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Homeopaths Admit Expensive Concoctions Just Water

Posted in News by Skepdude on February 1, 2010

READ THE FULL ARTICLE AT SCOOP

Homeopaths Admit Expensive Concoctions Just Water

A public mass overdose of homeopathic remedies has forced the New Zealand Council of Homeopaths to admit openly that their products do not contain any “material substances”. Council spokeswoman Mary Glaisyer admitted publicly that “there´s not one molecule of the original substance remaining” in the diluted remedies that form the basis of this multi-million-dollar industry.

The NZ Skeptics, in conjunction with 10:23, Skeptics in the Pub and other groups nationally and around the world, held the mass overdose in Christchurch on Saturday to highlight the fact that homeopathic products are simply very expensive water drops or sugar/lactose pills. A further aim was to question the ethical issues of pharmacies, in particular, stocking and promoting sham products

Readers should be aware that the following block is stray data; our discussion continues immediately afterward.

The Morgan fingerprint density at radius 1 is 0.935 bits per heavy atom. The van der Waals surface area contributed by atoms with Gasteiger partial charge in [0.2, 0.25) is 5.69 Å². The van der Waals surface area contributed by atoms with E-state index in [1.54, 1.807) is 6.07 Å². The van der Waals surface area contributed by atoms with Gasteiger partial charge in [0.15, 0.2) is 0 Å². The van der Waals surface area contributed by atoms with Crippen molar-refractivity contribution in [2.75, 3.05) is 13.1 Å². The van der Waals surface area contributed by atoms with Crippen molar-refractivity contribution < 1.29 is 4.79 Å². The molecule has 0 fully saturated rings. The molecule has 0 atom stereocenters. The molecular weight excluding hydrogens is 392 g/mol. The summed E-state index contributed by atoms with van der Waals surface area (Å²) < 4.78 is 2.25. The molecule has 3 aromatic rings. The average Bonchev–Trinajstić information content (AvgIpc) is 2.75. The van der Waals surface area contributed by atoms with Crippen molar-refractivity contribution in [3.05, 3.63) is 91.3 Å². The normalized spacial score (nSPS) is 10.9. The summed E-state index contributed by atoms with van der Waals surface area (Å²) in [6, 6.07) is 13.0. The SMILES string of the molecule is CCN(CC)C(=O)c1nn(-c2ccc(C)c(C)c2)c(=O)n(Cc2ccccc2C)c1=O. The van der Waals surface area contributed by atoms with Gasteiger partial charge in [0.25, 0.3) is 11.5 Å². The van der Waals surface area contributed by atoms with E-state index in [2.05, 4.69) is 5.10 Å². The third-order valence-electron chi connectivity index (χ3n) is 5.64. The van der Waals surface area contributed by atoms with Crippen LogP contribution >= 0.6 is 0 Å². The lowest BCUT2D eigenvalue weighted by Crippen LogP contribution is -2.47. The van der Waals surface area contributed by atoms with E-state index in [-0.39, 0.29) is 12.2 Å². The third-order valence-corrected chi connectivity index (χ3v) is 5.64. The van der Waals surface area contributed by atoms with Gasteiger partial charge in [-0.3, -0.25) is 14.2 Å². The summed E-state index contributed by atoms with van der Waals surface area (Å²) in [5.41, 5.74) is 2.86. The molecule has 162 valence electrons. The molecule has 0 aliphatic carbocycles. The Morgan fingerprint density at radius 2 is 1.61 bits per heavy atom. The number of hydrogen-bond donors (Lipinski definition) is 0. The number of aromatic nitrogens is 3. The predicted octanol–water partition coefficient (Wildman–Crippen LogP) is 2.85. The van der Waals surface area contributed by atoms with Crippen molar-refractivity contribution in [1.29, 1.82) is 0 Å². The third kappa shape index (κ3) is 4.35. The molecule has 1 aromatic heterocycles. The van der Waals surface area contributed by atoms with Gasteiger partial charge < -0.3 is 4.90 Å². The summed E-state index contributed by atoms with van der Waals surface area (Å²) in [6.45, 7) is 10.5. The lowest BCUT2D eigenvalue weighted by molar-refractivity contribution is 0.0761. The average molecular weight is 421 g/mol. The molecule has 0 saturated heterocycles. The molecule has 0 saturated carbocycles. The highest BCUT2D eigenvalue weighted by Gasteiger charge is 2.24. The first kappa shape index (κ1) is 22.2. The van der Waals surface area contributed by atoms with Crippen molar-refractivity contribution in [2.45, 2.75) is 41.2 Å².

“You´re paying $10 for a teaspoon of water that even the homeopaths say has no material substance in it,” says Skeptics Chair Vicki Hyde. “Yet a recent survey showed that 94% of New Zealanders using homeopathic products aren´t aware of this basic fact – their homeopath or health professional hasn´t disclosed this. The customers believe they are paying for the substances listed on the box, but those were only in the water once upon a time before the massive dilution process began – along with everything else that the water once had in it — the chlorine, the beer, the urine….”

Hyde notes that one of the homeopathic products downed by the 40 or so people in the mass overdose had a label saying it contained chamomilia, humulus lupulus, ignatia, kali brom, nux vomica and zinc val. But those substances were actually in homeopathic dilutions, meaning that the kali brom, for example, was present in a proportion comparable to 1 pinch of sugar in the Atlantic Ocean – that is, not actually present at all.

“People don´t know that they are paying through the nose for just water – they believe the label implies there are active ingredients in there, just like you´d expect from a reputable health product. And you have to ask, at what point does it shift from being an issue of informed consent to become an issue of fraud?”

READ THE FULL ARTICLE AT SCOOP

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